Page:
Economist Roger Myerson has made seminal contributions to the fields of economics and political science.
In game theory, he introduced refinements of Nash’s equilibrium concept, and developed techniques to characterize the effects of communication among rational agents who have different information. His analysis of incentive constraints in economic communication introduced several fundamental concepts that are now widely used in economic analysis, including the revelation principle and the revenue-equivalence theorem in auctions and bargaining. Myerson has also applied game-theoretic tools to political science, analyzing how political incentives can be affected by different electoral systems and constitutional structures.
Myerson has received many honorary degrees and appointments and has published widely in professional journals. He taught for 25 years in the Kellogg School of Management at Northwestern University, before joining the University of Chicago in 2001, where he holds the Glen A. Lloyd Distinguished Service Professorship of Economics. His many awards include the 2007 Nobel Prize in Economic Sciences. The prize was awarded in recognition of his contributions to mechanism design theory, which analyzes rules for co-ordinating economic agents efficiently when they have different information and difficulty trusting each other.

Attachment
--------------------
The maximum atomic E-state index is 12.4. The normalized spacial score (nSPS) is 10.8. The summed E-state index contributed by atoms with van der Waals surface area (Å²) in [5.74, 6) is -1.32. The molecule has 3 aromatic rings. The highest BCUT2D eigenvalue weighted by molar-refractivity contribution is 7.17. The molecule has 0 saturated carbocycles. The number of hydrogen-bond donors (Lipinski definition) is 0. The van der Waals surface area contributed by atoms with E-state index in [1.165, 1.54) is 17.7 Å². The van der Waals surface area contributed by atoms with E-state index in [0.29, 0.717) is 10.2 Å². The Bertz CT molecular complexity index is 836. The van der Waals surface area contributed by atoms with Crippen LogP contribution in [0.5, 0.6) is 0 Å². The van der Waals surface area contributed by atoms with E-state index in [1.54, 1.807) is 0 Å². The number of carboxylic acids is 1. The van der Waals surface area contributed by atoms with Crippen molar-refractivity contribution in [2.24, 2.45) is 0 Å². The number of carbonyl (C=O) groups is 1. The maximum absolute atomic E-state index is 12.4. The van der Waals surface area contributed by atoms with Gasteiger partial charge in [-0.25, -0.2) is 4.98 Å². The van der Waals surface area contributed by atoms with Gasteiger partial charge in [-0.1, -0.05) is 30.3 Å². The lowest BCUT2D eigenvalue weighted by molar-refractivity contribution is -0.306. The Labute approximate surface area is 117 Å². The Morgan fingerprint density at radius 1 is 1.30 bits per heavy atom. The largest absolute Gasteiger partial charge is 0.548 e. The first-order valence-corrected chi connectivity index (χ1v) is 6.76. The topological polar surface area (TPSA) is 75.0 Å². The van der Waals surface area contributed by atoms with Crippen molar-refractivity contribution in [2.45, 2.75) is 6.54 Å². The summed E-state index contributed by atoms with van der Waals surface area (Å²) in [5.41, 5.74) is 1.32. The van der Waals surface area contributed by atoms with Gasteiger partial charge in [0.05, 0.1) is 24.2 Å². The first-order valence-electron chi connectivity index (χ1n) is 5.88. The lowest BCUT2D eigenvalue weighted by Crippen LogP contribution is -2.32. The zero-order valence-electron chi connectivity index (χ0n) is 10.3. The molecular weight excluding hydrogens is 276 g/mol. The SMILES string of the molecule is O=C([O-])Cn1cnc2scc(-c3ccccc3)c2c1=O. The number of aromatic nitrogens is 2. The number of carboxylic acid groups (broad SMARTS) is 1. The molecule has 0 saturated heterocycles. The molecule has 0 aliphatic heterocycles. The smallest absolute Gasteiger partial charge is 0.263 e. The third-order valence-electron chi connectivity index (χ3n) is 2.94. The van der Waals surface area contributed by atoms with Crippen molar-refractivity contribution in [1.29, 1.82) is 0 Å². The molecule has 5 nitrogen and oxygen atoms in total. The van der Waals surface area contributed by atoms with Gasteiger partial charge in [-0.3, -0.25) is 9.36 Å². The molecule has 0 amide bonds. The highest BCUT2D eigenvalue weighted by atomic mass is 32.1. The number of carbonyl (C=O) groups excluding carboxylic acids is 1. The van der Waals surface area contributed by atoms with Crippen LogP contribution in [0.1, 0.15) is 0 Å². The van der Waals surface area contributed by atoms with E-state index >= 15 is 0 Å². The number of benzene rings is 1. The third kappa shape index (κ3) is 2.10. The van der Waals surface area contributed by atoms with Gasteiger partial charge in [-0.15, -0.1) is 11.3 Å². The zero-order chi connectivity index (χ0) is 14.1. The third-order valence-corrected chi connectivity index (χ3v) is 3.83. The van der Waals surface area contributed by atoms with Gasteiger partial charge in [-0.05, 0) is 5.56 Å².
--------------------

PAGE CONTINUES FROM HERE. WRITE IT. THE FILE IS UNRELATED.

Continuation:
President, Game Theory Society, 2012–2014
Member of the Council on Foreign Relations, 2011
Jean-Jacques Laffont Prize, 2009
President of the Econometric Society, 2009
Member of the National Academy of Sciences, 2009
Nobel Prize in Economic Sciences, 2007
Fellow of the American Academy of Arts and Sciences, 1993; Vice President, 1999–2002
Myerson, R.B. Probability Models for Economic Decisions. San Francisco: Thomson/Brooke/Cole, 2005.
Myerson, R.B. Game Theory: Analysis of Conflict. Cambridge, MA: Harvard University Press, 1991.
Myerson, R.B., and M.A. Satterthwaite. "Efficient mechanisms for bilateral trading." J. Econ. Theory 29, no. 2 (April 1983): 265–81.